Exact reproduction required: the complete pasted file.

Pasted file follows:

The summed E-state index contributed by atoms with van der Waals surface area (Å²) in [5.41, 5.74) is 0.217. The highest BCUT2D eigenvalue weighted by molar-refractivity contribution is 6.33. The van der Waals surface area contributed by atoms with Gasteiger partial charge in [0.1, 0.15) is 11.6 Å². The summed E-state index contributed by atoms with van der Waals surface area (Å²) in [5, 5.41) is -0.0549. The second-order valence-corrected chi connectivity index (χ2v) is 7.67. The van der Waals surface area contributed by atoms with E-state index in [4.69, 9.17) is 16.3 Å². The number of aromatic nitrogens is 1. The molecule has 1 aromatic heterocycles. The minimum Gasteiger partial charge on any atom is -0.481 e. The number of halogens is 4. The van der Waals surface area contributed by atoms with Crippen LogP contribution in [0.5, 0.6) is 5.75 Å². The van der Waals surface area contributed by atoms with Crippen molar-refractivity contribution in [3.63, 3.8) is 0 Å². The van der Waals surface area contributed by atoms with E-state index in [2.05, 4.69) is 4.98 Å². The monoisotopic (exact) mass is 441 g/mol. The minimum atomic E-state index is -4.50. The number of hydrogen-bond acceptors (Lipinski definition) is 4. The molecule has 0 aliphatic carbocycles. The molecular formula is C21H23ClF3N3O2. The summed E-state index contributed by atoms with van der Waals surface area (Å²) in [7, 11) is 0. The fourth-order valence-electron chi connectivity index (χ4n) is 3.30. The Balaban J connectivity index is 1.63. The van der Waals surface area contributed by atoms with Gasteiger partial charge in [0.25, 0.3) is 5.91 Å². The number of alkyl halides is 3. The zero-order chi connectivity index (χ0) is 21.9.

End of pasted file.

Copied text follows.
The summed E-state index contributed by atoms with van der Waals surface area (Å²) in [5.41, 5.74) is 0.217. The highest BCUT2D eigenvalue weighted by molar-refractivity contribution is 6.33. The van der Waals surface area contributed by atoms with Gasteiger partial charge in [0.1, 0.15) is 11.6 Å². The summed E-state index contributed by atoms with van der Waals surface area (Å²) in [5, 5.41) is -0.0549. The second-order valence-corrected chi connectivity index (χ2v) is 7.67. The van der Waals surface area contributed by atoms with E-state index in [4.69, 9.17) is 16.3 Å². The number of aromatic nitrogens is 1. The molecule has 1 aromatic heterocycles. The minimum Gasteiger partial charge on any atom is -0.481 e. The number of halogens is 4. The van der Waals surface area contributed by atoms with Crippen LogP contribution in [0.5, 0.6) is 5.75 Å². The van der Waals surface area contributed by atoms with Crippen molar-refractivity contribution in [3.63, 3.8) is 0 Å². The van der Waals surface area contributed by atoms with E-state index in [2.05, 4.69) is 4.98 Å². The monoisotopic (exact) mass is 441 g/mol. The minimum atomic E-state index is -4.50. The number of hydrogen-bond acceptors (Lipinski definition) is 4. The molecule has 0 aliphatic carbocycles. The molecular formula is C21H23ClF3N3O2. The summed E-state index contributed by atoms with van der Waals surface area (Å²) in [7, 11) is 0. The fourth-order valence-electron chi connectivity index (χ4n) is 3.30. The Balaban J connectivity index is 1.63. The van der Waals surface area contributed by atoms with Gasteiger partial charge in [0.25, 0.3) is 5.91 Å². The number of alkyl halides is 3. The zero-order chi connectivity index (χ0) is 21.9.